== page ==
From the early ska days to one of Canada’s finest punk exports, The Flatliners have been going from strength to strength writing some of the greatest punk tunes in their 15 years as a band. With a new label and a new album entitled ‘Inviting Light’, are they still the kings of Canadian punk?
‘Inviting Light’ is a hugely polished record, but still holds a great deal of that punk integrity. The sheen doesn’t take away any of the raw encapsulating energy the band still clearly has. The album opens with ‘Mammals’, which initially seems like a departure from their signature sound. It feels like a hybrid of Wavves and The Menzingers, full of hooks from start to finish. It’s fair to say the transition to Rise Records has been nothing but a positive move for the Ontarian quartet.
‘Nicotine Lips’ has you hooked from the moment the first lyric leaves vocalist, Chris Creswell’s lungs. It’s a remarkable, catchy punk anthem. One of those designed to make you smirk, and feel compelled to sing along. Lead single ‘Indoors’’ follows, and it’s half time drums coupled with some shrewd guitar riffs introduce you to another one of The Flatliners greatest talents, their ability to write ingenious hooks.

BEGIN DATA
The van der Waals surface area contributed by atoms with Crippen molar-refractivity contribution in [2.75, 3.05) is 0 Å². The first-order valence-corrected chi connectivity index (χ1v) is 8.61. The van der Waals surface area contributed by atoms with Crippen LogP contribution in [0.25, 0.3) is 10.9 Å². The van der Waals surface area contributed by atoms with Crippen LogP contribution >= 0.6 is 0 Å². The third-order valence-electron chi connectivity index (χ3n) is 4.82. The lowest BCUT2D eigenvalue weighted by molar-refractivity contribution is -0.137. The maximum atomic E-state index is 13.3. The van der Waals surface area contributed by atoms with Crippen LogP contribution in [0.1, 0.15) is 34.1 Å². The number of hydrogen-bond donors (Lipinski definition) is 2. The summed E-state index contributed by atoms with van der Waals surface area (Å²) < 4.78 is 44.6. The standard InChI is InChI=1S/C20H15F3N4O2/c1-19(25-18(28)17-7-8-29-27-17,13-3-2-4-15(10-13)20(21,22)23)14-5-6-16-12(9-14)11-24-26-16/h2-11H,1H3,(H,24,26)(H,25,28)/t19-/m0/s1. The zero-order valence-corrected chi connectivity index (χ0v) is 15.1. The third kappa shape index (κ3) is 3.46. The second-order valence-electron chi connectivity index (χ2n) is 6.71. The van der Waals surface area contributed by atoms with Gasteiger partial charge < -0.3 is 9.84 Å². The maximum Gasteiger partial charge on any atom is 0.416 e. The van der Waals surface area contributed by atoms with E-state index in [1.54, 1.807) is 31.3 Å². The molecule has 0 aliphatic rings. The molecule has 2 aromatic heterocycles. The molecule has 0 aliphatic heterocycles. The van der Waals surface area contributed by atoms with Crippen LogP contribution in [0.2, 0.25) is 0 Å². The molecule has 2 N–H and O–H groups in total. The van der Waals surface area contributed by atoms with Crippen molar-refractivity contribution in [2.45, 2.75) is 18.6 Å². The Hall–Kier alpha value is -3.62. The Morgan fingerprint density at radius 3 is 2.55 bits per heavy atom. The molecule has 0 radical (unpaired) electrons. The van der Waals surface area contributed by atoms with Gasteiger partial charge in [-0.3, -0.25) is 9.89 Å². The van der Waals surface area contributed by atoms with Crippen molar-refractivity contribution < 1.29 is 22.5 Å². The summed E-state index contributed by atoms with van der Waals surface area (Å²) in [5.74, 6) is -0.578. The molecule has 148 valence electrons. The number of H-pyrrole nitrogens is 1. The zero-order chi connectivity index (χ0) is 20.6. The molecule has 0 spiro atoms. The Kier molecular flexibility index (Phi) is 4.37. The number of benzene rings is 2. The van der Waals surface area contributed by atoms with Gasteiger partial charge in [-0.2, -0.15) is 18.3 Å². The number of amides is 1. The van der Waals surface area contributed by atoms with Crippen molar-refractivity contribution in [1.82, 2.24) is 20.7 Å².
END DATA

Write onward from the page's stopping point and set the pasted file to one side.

The band slow it down with ‘Unconditional Love’ which makes use of sombre verses which leave room for a colossal chorus section, with heavy guitars complimenting Creswell’s abrasive vocals. ‘Infinite Wisdom’ is a punk juggernaut, reminiscent of a far heavier Gaslight Anthem. Shrill guitar riffs coincide with a thumping, ‘four to the floor’ drum rhythm that drives the song forward at a steady pace.
Whilst 2015’s ‘Division of Spoils’ seemed like another stepping stone album, ‘Inviting Light’ is the finished article for The Flatliners. This feels like the definitive sound for the Canadian punks, as they’ve slowly crafted their brand of punk rock over the past decade and a half.
‘Inviting Light’ by The Flatliners is released on 7th April on Rise Records.
Words by Ryan Wilson (@thrillcollins_)